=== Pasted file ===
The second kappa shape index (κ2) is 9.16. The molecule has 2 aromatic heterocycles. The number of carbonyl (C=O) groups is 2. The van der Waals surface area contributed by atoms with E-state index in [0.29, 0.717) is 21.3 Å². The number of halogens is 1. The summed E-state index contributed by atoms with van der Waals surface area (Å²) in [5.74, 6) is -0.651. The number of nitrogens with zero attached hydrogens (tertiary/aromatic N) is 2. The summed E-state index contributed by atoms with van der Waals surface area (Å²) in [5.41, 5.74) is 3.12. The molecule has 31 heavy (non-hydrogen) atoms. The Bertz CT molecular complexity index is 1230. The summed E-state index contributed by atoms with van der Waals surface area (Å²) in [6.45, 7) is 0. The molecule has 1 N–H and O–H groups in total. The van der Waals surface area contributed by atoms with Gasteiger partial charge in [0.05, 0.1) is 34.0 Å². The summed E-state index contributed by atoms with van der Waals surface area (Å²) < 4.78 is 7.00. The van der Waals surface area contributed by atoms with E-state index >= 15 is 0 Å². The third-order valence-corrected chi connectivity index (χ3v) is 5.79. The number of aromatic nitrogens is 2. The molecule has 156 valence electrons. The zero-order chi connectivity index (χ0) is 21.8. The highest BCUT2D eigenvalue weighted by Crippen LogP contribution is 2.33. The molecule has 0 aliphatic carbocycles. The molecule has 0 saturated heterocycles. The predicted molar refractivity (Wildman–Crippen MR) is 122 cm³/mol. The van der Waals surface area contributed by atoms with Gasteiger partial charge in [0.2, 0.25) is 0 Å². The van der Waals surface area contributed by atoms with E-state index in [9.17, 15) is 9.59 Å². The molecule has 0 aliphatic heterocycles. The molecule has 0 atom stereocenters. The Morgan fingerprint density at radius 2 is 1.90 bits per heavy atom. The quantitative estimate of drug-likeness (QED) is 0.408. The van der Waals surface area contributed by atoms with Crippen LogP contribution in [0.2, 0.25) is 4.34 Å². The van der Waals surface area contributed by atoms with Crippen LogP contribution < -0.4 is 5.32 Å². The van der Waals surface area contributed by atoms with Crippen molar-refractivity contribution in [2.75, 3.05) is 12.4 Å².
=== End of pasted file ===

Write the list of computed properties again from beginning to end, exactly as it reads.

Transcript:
The second kappa shape index (κ2) is 9.16. The molecule has 2 aromatic heterocycles. The number of carbonyl (C=O) groups is 2. The van der Waals surface area contributed by atoms with E-state index in [0.29, 0.717) is 21.3 Å². The number of halogens is 1. The summed E-state index contributed by atoms with van der Waals surface area (Å²) in [5.74, 6) is -0.651. The number of nitrogens with zero attached hydrogens (tertiary/aromatic N) is 2. The summed E-state index contributed by atoms with van der Waals surface area (Å²) in [5.41, 5.74) is 3.12. The molecule has 31 heavy (non-hydrogen) atoms. The Bertz CT molecular complexity index is 1230. The summed E-state index contributed by atoms with van der Waals surface area (Å²) in [6.45, 7) is 0. The molecule has 1 N–H and O–H groups in total. The van der Waals surface area contributed by atoms with Gasteiger partial charge in [0.05, 0.1) is 34.0 Å². The summed E-state index contributed by atoms with van der Waals surface area (Å²) < 4.78 is 7.00. The van der Waals surface area contributed by atoms with E-state index >= 15 is 0 Å². The third-order valence-corrected chi connectivity index (χ3v) is 5.79. The number of aromatic nitrogens is 2. The molecule has 156 valence electrons. The zero-order chi connectivity index (χ0) is 21.8. The highest BCUT2D eigenvalue weighted by Crippen LogP contribution is 2.33. The molecule has 0 aliphatic carbocycles. The molecule has 0 saturated heterocycles. The predicted molar refractivity (Wildman–Crippen MR) is 122 cm³/mol. The van der Waals surface area contributed by atoms with Gasteiger partial charge in [0.2, 0.25) is 0 Å². The van der Waals surface area contributed by atoms with E-state index in [9.17, 15) is 9.59 Å². The molecule has 0 aliphatic heterocycles. The molecule has 0 atom stereocenters. The Morgan fingerprint density at radius 2 is 1.90 bits per heavy atom. The quantitative estimate of drug-likeness (QED) is 0.408. The van der Waals surface area contributed by atoms with Crippen LogP contribution in [0.2, 0.25) is 4.34 Å². The van der Waals surface area contributed by atoms with Crippen LogP contribution < -0.4 is 5.32 Å². The van der Waals surface area contributed by atoms with Crippen molar-refractivity contribution in [2.75, 3.05) is 12.4 Å².